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Spicer: LGBT Attacks Are Not Linked to Anti-Trans Order

Sean Spicer

While the press secretary said President Trump would denounce the assaults on LGBT centers, he also shrugged off responsibility.


A reporter asked Sean Spicer at the White House press conference Wednesday if Donald Trump would denounce the "rash of attacks on LGBT community centers throughout the nation," including the recent vandalization of the Casa Ruby center in Washington, D.C.

"Sure," Spicer said, adding, "One of the points that we've made in previous statements on this is that this is not the way that we as Americans solve our differences. We don't attack each other. We don't engage in this kind of behavior."

"I think we have a First Amendment that allows us to express ourselves, and that's the appropriate way," he added. "But doing it when you're threatening violence or destruction or vandalism is inappropriate in all of its forms."

In a follow-up question, the reporter asked Spicer if the attacks were "connected to the withdrawal of the transgender guidance."

"I don't believe there is any connection between -- I think that that would be a stretch, to say the least," Spicer said.

Many activists would disagree with Spicer. In a recent commentary for The Advocate, the Human Rights Campaign's Mary Beth Maxwell outlined how politics and policy can and do encourage violence. Because of this, she said it was no coincidence that many of the recent attacks on LGBT centers coincided with the Trump administration's rollback of guidelines protecting trans students.

"As we seek to combat not just this violence but also what fosters it, we must be honest about the central role political rhetoric and policies play in this culture of hate," Maxwell said in the commentary, which raised red flags about the recent attacks on LGBT centers in D.C., Oklahoma, New Jersey, Florida, Minnesota, and California.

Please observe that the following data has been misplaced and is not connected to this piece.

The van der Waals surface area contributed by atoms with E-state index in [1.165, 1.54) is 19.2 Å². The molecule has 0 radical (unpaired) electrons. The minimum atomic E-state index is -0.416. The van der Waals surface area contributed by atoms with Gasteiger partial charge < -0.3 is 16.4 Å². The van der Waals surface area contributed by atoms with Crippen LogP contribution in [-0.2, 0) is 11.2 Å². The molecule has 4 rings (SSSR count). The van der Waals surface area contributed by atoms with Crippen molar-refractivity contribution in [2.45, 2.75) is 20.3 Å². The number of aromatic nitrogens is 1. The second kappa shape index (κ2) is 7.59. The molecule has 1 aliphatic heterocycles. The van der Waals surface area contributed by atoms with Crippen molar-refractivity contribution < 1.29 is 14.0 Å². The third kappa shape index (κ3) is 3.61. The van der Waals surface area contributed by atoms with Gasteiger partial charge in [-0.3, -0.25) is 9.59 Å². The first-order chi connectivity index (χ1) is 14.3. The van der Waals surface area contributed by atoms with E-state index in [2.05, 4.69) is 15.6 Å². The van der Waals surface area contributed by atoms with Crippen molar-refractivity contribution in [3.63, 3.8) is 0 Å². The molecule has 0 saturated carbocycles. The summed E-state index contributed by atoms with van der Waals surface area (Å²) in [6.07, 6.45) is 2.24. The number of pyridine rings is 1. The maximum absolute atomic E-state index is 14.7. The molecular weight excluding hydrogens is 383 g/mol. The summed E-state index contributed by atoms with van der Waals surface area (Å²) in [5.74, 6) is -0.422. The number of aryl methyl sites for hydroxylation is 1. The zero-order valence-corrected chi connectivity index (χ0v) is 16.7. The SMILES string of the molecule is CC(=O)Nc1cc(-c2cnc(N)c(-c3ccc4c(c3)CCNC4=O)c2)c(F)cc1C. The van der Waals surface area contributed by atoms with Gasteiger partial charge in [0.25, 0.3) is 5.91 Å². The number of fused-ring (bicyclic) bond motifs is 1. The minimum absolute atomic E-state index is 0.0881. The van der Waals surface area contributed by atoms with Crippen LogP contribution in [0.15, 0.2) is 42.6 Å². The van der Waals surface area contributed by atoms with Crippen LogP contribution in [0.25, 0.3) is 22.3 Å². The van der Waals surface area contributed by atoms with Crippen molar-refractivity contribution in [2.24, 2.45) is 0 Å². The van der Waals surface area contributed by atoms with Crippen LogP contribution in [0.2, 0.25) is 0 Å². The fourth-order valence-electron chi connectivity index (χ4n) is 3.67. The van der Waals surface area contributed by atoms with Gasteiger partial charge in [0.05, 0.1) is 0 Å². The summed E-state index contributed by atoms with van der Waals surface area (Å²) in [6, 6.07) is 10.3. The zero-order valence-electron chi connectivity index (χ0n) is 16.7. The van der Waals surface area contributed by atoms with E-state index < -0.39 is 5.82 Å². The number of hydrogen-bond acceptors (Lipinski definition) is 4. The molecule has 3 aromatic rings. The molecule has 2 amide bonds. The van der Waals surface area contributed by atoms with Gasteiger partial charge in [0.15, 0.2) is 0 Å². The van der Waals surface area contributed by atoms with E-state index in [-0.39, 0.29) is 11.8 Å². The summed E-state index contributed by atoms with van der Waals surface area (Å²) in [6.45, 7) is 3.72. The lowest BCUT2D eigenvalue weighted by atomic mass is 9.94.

"Words of prejudice breed policies of discrimination and policies of discrimination breed acts of violence. The political rhetoric we too often see -- from the dog whistles to explicit racism, transphobia, and xenophobia -- engenders a toxic environment that puts many within our communities in the cross hairs."

The HRC has joined with 150 other human rights groups to urge Trump to more forcefully denounce hate-motivated crimes, which he may have had a hand in fostering during and after his presidential campaign. Since the campaign, hate crimes against members of all vulnerable communities have spiked, reports the Southern Poverty Law Center.

Watch Spicer deliver his remarks below.

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Daniel Reynolds

Daniel Reynolds is the editor of social media for The Advocate. A native of New Jersey, he writes about entertainment, health, and politics.
Daniel Reynolds is the editor of social media for The Advocate. A native of New Jersey, he writes about entertainment, health, and politics.